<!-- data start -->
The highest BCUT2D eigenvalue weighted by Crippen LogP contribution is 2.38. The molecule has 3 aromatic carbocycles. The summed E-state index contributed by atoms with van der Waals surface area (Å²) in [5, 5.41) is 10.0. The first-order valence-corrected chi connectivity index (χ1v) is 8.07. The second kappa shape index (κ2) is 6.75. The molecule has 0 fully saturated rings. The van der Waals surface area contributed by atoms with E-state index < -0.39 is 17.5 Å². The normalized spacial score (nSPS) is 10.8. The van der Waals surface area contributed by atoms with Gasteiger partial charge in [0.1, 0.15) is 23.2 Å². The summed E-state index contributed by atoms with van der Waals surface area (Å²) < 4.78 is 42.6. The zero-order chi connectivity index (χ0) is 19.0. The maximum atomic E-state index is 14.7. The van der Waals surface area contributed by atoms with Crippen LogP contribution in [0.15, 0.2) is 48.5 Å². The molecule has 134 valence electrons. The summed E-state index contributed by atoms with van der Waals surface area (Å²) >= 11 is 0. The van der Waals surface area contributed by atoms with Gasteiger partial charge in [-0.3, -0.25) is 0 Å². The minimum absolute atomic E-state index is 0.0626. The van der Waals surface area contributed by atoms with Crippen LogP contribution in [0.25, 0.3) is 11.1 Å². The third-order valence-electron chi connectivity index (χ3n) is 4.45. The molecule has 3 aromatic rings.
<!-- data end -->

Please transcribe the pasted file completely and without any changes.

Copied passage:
The highest BCUT2D eigenvalue weighted by Crippen LogP contribution is 2.38. The molecule has 3 aromatic carbocycles. The summed E-state index contributed by atoms with van der Waals surface area (Å²) in [5, 5.41) is 10.0. The first-order valence-corrected chi connectivity index (χ1v) is 8.07. The second kappa shape index (κ2) is 6.75. The molecule has 0 fully saturated rings. The van der Waals surface area contributed by atoms with E-state index < -0.39 is 17.5 Å². The normalized spacial score (nSPS) is 10.8. The van der Waals surface area contributed by atoms with Gasteiger partial charge in [0.1, 0.15) is 23.2 Å². The summed E-state index contributed by atoms with van der Waals surface area (Å²) < 4.78 is 42.6. The zero-order chi connectivity index (χ0) is 19.0. The maximum atomic E-state index is 14.7. The van der Waals surface area contributed by atoms with Crippen LogP contribution in [0.15, 0.2) is 48.5 Å². The molecule has 134 valence electrons. The summed E-state index contributed by atoms with van der Waals surface area (Å²) >= 11 is 0. The van der Waals surface area contributed by atoms with Gasteiger partial charge in [-0.3, -0.25) is 0 Å². The minimum absolute atomic E-state index is 0.0626. The van der Waals surface area contributed by atoms with Crippen LogP contribution in [0.25, 0.3) is 11.1 Å². The third-order valence-electron chi connectivity index (χ3n) is 4.45. The molecule has 3 aromatic rings.